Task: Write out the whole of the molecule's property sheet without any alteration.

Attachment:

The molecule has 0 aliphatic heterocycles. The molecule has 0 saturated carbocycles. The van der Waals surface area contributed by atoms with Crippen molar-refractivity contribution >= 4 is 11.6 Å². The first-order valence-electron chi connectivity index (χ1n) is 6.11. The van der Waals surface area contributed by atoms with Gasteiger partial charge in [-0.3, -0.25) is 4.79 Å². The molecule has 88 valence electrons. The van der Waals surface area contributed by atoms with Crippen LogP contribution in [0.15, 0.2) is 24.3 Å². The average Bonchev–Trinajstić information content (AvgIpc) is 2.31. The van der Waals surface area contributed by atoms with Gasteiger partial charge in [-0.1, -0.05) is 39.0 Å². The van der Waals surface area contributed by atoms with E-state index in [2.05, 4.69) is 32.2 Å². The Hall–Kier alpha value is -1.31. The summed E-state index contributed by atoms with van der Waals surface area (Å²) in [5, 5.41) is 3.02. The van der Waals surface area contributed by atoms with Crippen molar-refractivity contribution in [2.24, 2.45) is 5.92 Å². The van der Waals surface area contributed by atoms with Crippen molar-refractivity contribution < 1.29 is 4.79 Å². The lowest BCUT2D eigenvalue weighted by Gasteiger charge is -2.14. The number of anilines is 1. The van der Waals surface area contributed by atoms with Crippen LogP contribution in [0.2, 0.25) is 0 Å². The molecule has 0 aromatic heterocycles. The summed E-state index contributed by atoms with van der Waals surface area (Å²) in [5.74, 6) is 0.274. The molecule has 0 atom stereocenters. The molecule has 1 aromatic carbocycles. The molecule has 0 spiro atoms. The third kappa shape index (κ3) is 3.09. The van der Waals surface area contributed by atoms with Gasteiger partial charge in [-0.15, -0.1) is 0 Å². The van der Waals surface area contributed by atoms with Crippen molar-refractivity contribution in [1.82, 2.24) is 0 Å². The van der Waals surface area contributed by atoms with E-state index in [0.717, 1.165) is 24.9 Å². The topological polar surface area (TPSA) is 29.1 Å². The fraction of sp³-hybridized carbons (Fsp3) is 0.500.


The molecule has 0 aliphatic heterocycles. The molecule has 0 saturated carbocycles. The van der Waals surface area contributed by atoms with Crippen molar-refractivity contribution >= 4 is 11.6 Å². The first-order valence-electron chi connectivity index (χ1n) is 6.11. The van der Waals surface area contributed by atoms with Gasteiger partial charge in [-0.3, -0.25) is 4.79 Å². The molecule has 88 valence electrons. The van der Waals surface area contributed by atoms with Crippen LogP contribution in [0.15, 0.2) is 24.3 Å². The average Bonchev–Trinajstić information content (AvgIpc) is 2.31. The van der Waals surface area contributed by atoms with Gasteiger partial charge in [-0.1, -0.05) is 39.0 Å². The van der Waals surface area contributed by atoms with E-state index in [2.05, 4.69) is 32.2 Å². The Hall–Kier alpha value is -1.31. The summed E-state index contributed by atoms with van der Waals surface area (Å²) in [5, 5.41) is 3.02. The van der Waals surface area contributed by atoms with Crippen molar-refractivity contribution in [2.24, 2.45) is 5.92 Å². The van der Waals surface area contributed by atoms with Crippen molar-refractivity contribution < 1.29 is 4.79 Å². The lowest BCUT2D eigenvalue weighted by Gasteiger charge is -2.14. The number of anilines is 1. The van der Waals surface area contributed by atoms with Crippen LogP contribution in [0.2, 0.25) is 0 Å². The molecule has 0 aromatic heterocycles. The summed E-state index contributed by atoms with van der Waals surface area (Å²) in [5.74, 6) is 0.274. The molecule has 0 atom stereocenters. The molecule has 1 aromatic carbocycles. The molecule has 0 spiro atoms. The third kappa shape index (κ3) is 3.09. The van der Waals surface area contributed by atoms with Gasteiger partial charge in [-0.15, -0.1) is 0 Å². The van der Waals surface area contributed by atoms with Crippen molar-refractivity contribution in [1.82, 2.24) is 0 Å². The van der Waals surface area contributed by atoms with E-state index in [0.717, 1.165) is 24.9 Å². The topological polar surface area (TPSA) is 29.1 Å². The fraction of sp³-hybridized carbons (Fsp3) is 0.500.